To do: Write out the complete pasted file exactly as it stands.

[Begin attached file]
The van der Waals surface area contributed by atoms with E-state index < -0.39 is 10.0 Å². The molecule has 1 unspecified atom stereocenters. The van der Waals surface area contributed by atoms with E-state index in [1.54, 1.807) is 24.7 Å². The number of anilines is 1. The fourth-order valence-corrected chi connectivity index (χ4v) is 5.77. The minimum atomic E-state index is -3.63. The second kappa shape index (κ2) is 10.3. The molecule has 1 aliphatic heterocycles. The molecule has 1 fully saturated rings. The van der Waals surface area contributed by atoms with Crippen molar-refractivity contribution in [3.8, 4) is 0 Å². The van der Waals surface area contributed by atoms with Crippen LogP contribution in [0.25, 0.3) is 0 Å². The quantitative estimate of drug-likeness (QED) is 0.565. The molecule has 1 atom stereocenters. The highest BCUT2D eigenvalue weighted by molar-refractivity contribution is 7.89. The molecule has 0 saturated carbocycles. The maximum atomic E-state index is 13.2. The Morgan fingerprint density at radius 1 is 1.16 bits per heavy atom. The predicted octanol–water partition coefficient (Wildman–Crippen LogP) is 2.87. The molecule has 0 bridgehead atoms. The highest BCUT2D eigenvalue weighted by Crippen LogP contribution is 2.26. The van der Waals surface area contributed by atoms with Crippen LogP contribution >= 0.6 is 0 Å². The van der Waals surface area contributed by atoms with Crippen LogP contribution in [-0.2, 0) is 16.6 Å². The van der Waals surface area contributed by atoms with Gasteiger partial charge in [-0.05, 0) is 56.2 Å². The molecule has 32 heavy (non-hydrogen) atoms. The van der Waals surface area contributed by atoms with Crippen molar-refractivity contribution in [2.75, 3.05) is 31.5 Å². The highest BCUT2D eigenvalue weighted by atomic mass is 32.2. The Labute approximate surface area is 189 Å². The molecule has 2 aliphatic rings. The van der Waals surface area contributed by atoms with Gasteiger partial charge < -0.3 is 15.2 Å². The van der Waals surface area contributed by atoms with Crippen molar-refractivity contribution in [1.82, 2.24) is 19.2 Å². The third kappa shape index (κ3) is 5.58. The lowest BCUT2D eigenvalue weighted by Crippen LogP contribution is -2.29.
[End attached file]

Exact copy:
The van der Waals surface area contributed by atoms with E-state index < -0.39 is 10.0 Å². The molecule has 1 unspecified atom stereocenters. The van der Waals surface area contributed by atoms with E-state index in [1.54, 1.807) is 24.7 Å². The number of anilines is 1. The fourth-order valence-corrected chi connectivity index (χ4v) is 5.77. The minimum atomic E-state index is -3.63. The second kappa shape index (κ2) is 10.3. The molecule has 1 aliphatic heterocycles. The molecule has 1 fully saturated rings. The van der Waals surface area contributed by atoms with Crippen molar-refractivity contribution in [3.8, 4) is 0 Å². The van der Waals surface area contributed by atoms with Crippen LogP contribution in [0.25, 0.3) is 0 Å². The quantitative estimate of drug-likeness (QED) is 0.565. The molecule has 1 atom stereocenters. The highest BCUT2D eigenvalue weighted by molar-refractivity contribution is 7.89. The molecule has 0 saturated carbocycles. The maximum atomic E-state index is 13.2. The Morgan fingerprint density at radius 1 is 1.16 bits per heavy atom. The predicted octanol–water partition coefficient (Wildman–Crippen LogP) is 2.87. The molecule has 0 bridgehead atoms. The highest BCUT2D eigenvalue weighted by Crippen LogP contribution is 2.26. The van der Waals surface area contributed by atoms with Crippen LogP contribution >= 0.6 is 0 Å². The van der Waals surface area contributed by atoms with Crippen LogP contribution in [-0.2, 0) is 16.6 Å². The van der Waals surface area contributed by atoms with Gasteiger partial charge in [-0.05, 0) is 56.2 Å². The molecule has 32 heavy (non-hydrogen) atoms. The van der Waals surface area contributed by atoms with Crippen molar-refractivity contribution in [2.75, 3.05) is 31.5 Å². The highest BCUT2D eigenvalue weighted by atomic mass is 32.2. The Labute approximate surface area is 189 Å². The molecule has 2 aliphatic rings. The van der Waals surface area contributed by atoms with Gasteiger partial charge < -0.3 is 15.2 Å². The van der Waals surface area contributed by atoms with Crippen molar-refractivity contribution in [1.82, 2.24) is 19.2 Å². The third kappa shape index (κ3) is 5.58. The lowest BCUT2D eigenvalue weighted by Crippen LogP contribution is -2.29.